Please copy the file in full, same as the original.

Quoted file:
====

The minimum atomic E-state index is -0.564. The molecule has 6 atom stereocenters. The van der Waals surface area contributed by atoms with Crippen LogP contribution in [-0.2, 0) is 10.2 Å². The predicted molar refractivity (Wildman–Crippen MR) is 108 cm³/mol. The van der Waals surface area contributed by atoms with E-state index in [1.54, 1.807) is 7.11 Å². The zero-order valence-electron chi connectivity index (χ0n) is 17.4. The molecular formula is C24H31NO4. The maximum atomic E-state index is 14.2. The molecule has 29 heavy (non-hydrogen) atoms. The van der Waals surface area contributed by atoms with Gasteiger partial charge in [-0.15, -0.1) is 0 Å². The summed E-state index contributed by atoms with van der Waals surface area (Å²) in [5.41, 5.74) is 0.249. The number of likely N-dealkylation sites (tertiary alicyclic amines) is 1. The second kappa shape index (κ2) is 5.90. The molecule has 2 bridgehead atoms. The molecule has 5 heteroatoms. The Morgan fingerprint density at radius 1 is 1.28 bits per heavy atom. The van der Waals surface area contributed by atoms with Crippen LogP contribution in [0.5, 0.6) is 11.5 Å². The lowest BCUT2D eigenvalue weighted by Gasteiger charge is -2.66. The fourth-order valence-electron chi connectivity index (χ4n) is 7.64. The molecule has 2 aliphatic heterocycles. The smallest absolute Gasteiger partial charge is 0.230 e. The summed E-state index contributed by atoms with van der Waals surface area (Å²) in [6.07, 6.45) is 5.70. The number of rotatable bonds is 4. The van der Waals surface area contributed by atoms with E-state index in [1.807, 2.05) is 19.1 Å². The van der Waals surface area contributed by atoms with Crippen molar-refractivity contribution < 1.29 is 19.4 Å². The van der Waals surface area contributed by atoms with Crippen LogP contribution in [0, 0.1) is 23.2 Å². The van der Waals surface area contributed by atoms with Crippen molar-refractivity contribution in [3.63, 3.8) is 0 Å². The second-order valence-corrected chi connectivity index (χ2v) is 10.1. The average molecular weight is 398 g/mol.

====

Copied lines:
The minimum atomic E-state index is -0.564. The molecule has 6 atom stereocenters. The van der Waals surface area contributed by atoms with Crippen LogP contribution in [-0.2, 0) is 10.2 Å². The predicted molar refractivity (Wildman–Crippen MR) is 108 cm³/mol. The van der Waals surface area contributed by atoms with E-state index in [1.54, 1.807) is 7.11 Å². The zero-order valence-electron chi connectivity index (χ0n) is 17.4. The molecular formula is C24H31NO4. The maximum atomic E-state index is 14.2. The molecule has 29 heavy (non-hydrogen) atoms. The van der Waals surface area contributed by atoms with Gasteiger partial charge in [-0.15, -0.1) is 0 Å². The summed E-state index contributed by atoms with van der Waals surface area (Å²) in [5.41, 5.74) is 0.249. The number of likely N-dealkylation sites (tertiary alicyclic amines) is 1. The second kappa shape index (κ2) is 5.90. The molecule has 2 bridgehead atoms. The molecule has 5 heteroatoms. The Morgan fingerprint density at radius 1 is 1.28 bits per heavy atom. The van der Waals surface area contributed by atoms with Crippen LogP contribution in [0.5, 0.6) is 11.5 Å². The lowest BCUT2D eigenvalue weighted by Gasteiger charge is -2.66. The fourth-order valence-electron chi connectivity index (χ4n) is 7.64. The molecule has 2 aliphatic heterocycles. The smallest absolute Gasteiger partial charge is 0.230 e. The summed E-state index contributed by atoms with van der Waals surface area (Å²) in [6.07, 6.45) is 5.70. The number of rotatable bonds is 4. The van der Waals surface area contributed by atoms with E-state index in [1.807, 2.05) is 19.1 Å². The van der Waals surface area contributed by atoms with Crippen molar-refractivity contribution < 1.29 is 19.4 Å². The van der Waals surface area contributed by atoms with Crippen LogP contribution in [0, 0.1) is 23.2 Å². The van der Waals surface area contributed by atoms with Crippen molar-refractivity contribution in [3.63, 3.8) is 0 Å². The second-order valence-corrected chi connectivity index (χ2v) is 10.1. The average molecular weight is 398 g/mol.